Moscow’s Bolshoi Theatre became embroiled in scandal at the start of this year, when artistic director and former lead dancer Sergei Filin had acid thrown into his face outside of his Moscow home.
The brutal attack threw the Russian dance world into the spotlight, with petty jealousies and brutal vendettas taking centre stage. A dancer, Pavel Dmitrichenko, has now admitted to organising the attack, but Filin’s family suspects the conspiracy goes even further.
New Yorker editor David Remnick, himself former Moscow-bureau chief for the Washington Post, has taken a long dive into the scandal, and it’s well worth reading the entire thing.
One remarkable passage at the beginning describes, in graphic detail, Filin’s immediate reaction to the attack.
“In those first seconds, all I could think was, How can I relieve the pain?” Filin told me later. “The burning was so awful. I tried to move. I fell face first into the snow. I started grabbing handfuls of snow and rubbing it into my face and eyes. I felt some small relief from the snow. I thought of how to get home. I was pretty close to my door. There’s an electronic code and a metal door, but I couldn’t punch in the numbers of the code. I couldn’t see them. When I understood that I couldn’t get into the building, I started shouting, ‘Help! Help! I need help!’ But no one was around. I tried to make my way to another entrance, in the hope that someone would see me and help me. But that was not such a good idea, because I was falling down and getting up and bumping into cars and into walls and falling down because I couldn’t see any steps. There was so much snow. Snow was coming down. I kept rubbing it into my face.
“When I understood that there was no use shouting for help, I decided to reach into my pocket and put my mobile phone in my hand. I hoped someone would call me. I couldn’t see the screen, so I couldn’t dial. Usually, I get one call after another, but there were no calls for some reason. I tried to knock on the door of each entrance. I’m quite strong and I banged very loudly, but no one was coming out to help. Then the phone slipped out of my hand and I lost it in the snow. The pain in my eyes and face was so terrible that I had a wave of thought: I was dying. But I only wanted to die if it was in the arms of my wife. The pain was unbearable. I really thought this might be the end of me.”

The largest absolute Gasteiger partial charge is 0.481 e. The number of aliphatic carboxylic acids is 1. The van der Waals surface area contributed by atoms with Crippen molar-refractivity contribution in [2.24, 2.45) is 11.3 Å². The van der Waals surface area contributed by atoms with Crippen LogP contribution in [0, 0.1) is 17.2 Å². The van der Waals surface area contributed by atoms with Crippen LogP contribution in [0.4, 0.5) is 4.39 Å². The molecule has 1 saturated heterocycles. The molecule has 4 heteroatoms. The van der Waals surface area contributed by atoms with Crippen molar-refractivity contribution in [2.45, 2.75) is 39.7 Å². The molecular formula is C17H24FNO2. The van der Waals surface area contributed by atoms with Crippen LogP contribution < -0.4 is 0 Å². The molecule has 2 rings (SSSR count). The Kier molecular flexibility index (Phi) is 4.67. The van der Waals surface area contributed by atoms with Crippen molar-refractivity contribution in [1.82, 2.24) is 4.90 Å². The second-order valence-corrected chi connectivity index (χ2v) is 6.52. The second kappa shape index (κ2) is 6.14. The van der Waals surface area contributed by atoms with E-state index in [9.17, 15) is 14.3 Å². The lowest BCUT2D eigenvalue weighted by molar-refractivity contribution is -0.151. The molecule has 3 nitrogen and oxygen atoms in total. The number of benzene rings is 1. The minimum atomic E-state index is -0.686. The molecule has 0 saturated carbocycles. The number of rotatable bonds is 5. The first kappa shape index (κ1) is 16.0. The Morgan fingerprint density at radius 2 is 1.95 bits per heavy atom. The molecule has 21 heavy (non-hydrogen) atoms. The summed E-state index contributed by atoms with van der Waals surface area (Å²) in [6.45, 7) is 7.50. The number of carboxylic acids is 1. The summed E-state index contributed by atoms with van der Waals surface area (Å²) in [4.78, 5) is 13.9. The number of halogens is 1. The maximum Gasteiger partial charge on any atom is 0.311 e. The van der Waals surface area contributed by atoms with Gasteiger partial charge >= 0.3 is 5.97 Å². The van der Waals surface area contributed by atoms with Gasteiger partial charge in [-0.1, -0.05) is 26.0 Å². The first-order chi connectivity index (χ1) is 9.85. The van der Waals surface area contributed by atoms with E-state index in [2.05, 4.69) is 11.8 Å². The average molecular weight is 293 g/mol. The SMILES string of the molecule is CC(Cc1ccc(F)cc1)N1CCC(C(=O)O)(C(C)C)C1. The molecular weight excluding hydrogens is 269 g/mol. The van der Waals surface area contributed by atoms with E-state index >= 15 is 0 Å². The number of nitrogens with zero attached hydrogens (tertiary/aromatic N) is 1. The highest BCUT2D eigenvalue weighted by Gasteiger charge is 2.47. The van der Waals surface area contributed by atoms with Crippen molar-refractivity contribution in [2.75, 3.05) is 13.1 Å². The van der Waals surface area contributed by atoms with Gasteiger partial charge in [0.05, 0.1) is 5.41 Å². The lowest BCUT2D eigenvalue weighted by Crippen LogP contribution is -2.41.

Filin stopped talking for a while, gathering his memory. Then he said, “I remembered that at the parking lot there’s a booth with security guards, and I hoped there would be someone there. So I ran in what I thought might be the direction of the parking lot. My eyes couldn’t see, but somehow my bodily navigation was alert and it moved me in the right direction. I kept falling down and bouncing off the cars, as if I were the ball in a pinball machine. Eventually, I made my way to this booth and I started banging on the window. And here I finally lucked out. There was a guard there. He said he was absolutely shocked when he saw me. He immediately scooped up more snow and rubbed it into my face. By now I was trembling. I’d developed some sort of fever, it must have been shock, and I kept saying, ‘Please call Masha, please call Masha.’ I really thought I was dying. So he called an emergency number—for an ambulance—and then he called upstairs to Masha, who came out of the apartment and to the parking lot. I don’t want to discuss the nightmare that came next: my wife’s reaction, the reaction of my relatives who saw me in this condition. I could hear them crying and I understood that what they saw in my face was something . . . horrendous.”
Filin is currently recovering in Germany, where he is undergoing surgery to save his eyesight (the New York Times reports that he is expected to regain most of his sight in his left eye at least).
Of course, the scandal is far from over. One dancer — viewed by some as a suspect in the case — told Remnick he doubted there was even any acid in the jar.
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